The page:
It’s game over for Hyperloop One

Hyperloop One, the futurist transportation company (in case you forgot) that promised to whisk passengers and cargo in vacuum-sealed tubes at jet speeds from city to city, is officially over – but this time, it’s for real. According to Bloomberg, the much-hyped, long-beleaguered company will officially close its doors on December 31.

Elon Musk put forth his original idea in an “alpha paper” back in 2013, which theorized that aerodynamic pods filled with passengers or cargo could be whisked, Jetsons-style, through tubes at up to 760 mph to and from cities. He described it as a “fifth mode of transportation,” with a dream scenario being Los Angeles to San Francisco and New York to DC in 30 minutes, ultimately transforming our lives and work.

While scientists and engineers debunked the project as grossly improbable, no matter, Musk’s idea proved too irresistible. In 2014, Hyperloop One raised, and subsequently burned through, hundreds of millions of dollars in developing its vision, which went through multiple iterations over the years. Virgin Group’s billionaire Richard Branson brought his financial heft to the company in 2017, bringing in $350 million in investments alongside Dubai-based port logistics firm DP World, but that money got quickly spent.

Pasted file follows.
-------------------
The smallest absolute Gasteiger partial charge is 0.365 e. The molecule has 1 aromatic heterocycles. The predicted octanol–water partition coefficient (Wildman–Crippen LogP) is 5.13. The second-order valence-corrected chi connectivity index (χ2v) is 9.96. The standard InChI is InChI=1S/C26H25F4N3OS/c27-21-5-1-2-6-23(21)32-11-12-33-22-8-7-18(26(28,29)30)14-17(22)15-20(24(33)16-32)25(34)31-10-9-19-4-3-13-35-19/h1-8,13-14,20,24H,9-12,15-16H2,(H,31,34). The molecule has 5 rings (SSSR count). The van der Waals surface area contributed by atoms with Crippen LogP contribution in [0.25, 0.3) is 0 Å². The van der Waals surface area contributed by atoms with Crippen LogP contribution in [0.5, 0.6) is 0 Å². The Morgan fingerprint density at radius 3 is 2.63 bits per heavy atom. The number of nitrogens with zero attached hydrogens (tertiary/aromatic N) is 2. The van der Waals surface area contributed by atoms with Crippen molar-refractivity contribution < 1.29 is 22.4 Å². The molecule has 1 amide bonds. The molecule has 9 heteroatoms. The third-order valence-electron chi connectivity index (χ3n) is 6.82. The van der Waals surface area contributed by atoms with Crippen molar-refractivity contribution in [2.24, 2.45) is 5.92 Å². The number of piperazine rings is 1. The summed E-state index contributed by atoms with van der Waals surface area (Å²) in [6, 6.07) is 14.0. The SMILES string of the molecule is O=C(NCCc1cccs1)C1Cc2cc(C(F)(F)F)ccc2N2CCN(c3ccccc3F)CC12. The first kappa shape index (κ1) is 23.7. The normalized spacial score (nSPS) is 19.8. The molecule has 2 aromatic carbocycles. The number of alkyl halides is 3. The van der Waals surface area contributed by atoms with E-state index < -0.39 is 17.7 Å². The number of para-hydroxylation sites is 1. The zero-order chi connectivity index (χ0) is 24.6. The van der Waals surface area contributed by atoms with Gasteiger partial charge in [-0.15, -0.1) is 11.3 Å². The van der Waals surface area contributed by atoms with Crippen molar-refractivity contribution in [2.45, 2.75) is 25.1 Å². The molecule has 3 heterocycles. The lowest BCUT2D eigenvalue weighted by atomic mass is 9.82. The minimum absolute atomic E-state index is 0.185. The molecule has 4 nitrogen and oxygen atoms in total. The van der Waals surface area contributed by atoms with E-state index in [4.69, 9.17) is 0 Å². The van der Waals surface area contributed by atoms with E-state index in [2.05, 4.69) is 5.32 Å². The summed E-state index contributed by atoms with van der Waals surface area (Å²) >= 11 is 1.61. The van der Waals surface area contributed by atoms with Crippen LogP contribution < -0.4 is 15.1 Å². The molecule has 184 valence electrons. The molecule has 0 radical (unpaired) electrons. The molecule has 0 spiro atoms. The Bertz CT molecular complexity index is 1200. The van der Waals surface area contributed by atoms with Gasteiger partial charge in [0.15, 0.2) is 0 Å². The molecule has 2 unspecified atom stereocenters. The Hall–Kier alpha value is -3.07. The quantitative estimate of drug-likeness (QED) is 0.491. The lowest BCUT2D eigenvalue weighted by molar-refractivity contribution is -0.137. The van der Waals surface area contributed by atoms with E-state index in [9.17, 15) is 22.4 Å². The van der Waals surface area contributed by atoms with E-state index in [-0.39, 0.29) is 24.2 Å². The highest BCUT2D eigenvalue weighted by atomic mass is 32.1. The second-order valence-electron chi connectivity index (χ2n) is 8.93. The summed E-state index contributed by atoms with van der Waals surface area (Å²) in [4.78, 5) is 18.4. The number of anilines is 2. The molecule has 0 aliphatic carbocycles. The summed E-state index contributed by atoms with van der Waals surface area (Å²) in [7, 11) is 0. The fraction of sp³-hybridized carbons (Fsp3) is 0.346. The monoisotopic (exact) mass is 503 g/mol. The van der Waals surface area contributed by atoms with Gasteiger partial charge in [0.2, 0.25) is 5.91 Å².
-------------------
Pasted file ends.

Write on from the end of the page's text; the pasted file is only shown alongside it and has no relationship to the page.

There were other bumps in the road as well: Cofounder Shervin Pishevar was forced to resign over allegations of sexual misconduct by multiple women. In addition, Branson vocally criticized Saudi Arabia after the murder of journalist Jamal Khashoggi in 2018, and Saudi Arabia pulled the plug on its plan with the company, and then Branson stepped down as chair.

In 2020, the company conducted its first and only test with human passengers, with the Hyperloop pod, but it fell short of expectations, topping off at only 100 mph. The pandemic didn’t help the situation much, with founders and executives peeling off quickly thereafter.

Hyperloop One then ditched the idea of zipping people around in capsules to focus on cargo in 2022 – DP World obviously had no small role in that decision. The company dropped the Virgin name from its moniker and slashed its staff of 200 in half. DP World now holds the intellectual property rights and all of the physical assets, including a test track outside of Las Vegas, which will all be sold off, according to Bloomberg.

As for the utopian dream, Musk’s test tunnel got turned into a parking lot, and no full-scale hyperloops exist in the world as of today. Musk’s The Boring Company is still digging tunnels in Las Vegas, but not for futuristic travel – rather, it’s for human-driven Teslas, traveling at 35 mph to and from convention centers.

Photo credit: Wikimedia Commons, photo by Z22 and licensed under CC BY-SA 4.0

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